Watson Institute for International and Public Affairs

Michael Cepek Talk on Whiteness, Indigeneity, and Power in Amazonia

November 8, 2018

In partnership with Patricia Figueroa, Curator of the Iberian and Latin American Collections at the Brown University Library, the Center for Latin American and Caribbean Studies hosted Professor Michael Cepek (UT San Antonio) for the inaugural lecture of the Sawyer Seminar series on race and indigeneity in the Americas. Cepek’s talk, “Whiteness, Indigeneity, and Power in Amazonia: A Cofán Perspective” drew on research from his first book, A Future of Amazonia: Randy Borman and Cofán Environmental Politics, which focused on the organizing efforts of Borman and the Cofán community against land dispossession and the destruction of the rainforest at the hands of petroleum and mining industries.

In this lecture, Cepek focused on Randy Borman, a man of Euro-American heritage who was born and raised in the Cofán community. Through Borman’s story, Cepek interrogates notions of indigeneity and whiteness. In doing so, he asks what kinds of individuals can claim to be indigenous and who gets to decide on the validity of their claims. Cepek also delves into the social construction of whiteness, that is, how whiteness functions and the powers and privileges whiteness carries.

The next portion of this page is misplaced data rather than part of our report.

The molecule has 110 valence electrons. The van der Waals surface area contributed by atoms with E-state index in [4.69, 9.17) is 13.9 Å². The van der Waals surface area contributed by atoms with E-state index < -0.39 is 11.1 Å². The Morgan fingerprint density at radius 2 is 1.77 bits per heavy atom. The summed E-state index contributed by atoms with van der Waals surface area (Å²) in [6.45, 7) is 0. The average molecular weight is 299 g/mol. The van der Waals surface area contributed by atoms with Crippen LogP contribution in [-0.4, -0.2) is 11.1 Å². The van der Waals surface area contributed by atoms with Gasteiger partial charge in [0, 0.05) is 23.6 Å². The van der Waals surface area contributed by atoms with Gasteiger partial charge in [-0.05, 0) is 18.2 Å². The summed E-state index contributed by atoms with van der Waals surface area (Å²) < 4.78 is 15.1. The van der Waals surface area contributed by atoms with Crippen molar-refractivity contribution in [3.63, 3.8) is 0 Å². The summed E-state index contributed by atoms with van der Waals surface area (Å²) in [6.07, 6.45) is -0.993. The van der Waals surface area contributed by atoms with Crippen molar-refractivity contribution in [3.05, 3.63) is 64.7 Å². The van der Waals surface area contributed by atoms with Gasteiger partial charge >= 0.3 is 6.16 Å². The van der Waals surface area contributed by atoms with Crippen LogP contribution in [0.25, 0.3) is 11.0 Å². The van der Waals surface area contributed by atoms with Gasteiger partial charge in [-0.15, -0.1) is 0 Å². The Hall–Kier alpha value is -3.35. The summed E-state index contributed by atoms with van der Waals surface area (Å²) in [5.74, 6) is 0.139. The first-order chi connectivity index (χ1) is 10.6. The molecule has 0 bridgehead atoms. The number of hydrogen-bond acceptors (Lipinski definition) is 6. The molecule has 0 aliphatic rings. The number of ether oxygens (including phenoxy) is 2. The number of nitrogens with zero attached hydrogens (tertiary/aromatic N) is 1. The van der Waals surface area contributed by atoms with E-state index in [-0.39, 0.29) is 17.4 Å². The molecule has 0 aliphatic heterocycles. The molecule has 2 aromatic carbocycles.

Ultimately, the community’s acceptance of Randy Borman as Cofán, Cepek argues, demonstrates that in the Cofán community, indigeneity is contextually defined. Thus, no one is born into Cofán-ness, but must work toward this identity through active participation in community life. While Borman’s whiteness may seemingly compromise his status as a “gringo chief” to outsiders, it also gives him access to NGO officials for whom Borman’s whiteness is familiar. In this way, Cepek asserts, Randy Borman is a weapon, a special kind of Cofán person, whose whiteness allows him to do what they can do but who can also do more. Through Borman, the Cofán have learned that whiteness and Cofán-ness are not mutually exclusive, but with sufficient time and energy, they too can transform into ethnoracial others as long as they have access to resources and are willing to do the work. Thus, they educate their children to become Bormanesque in order to become effective advocates for their community.

Hugo Lucitante '19, an undergraduate student at Brown, a member of the Cofán community, and co-founder of the Cofán Heritage Project along with Dr. James Green, Professor of Modern Latin American History and Portuguese and Brazilian Studies, offered comments following Dr. Cepek’s talk.

If you were unable to attend the lecture, you can find a pre-recorded version here.

-Daina Sanchez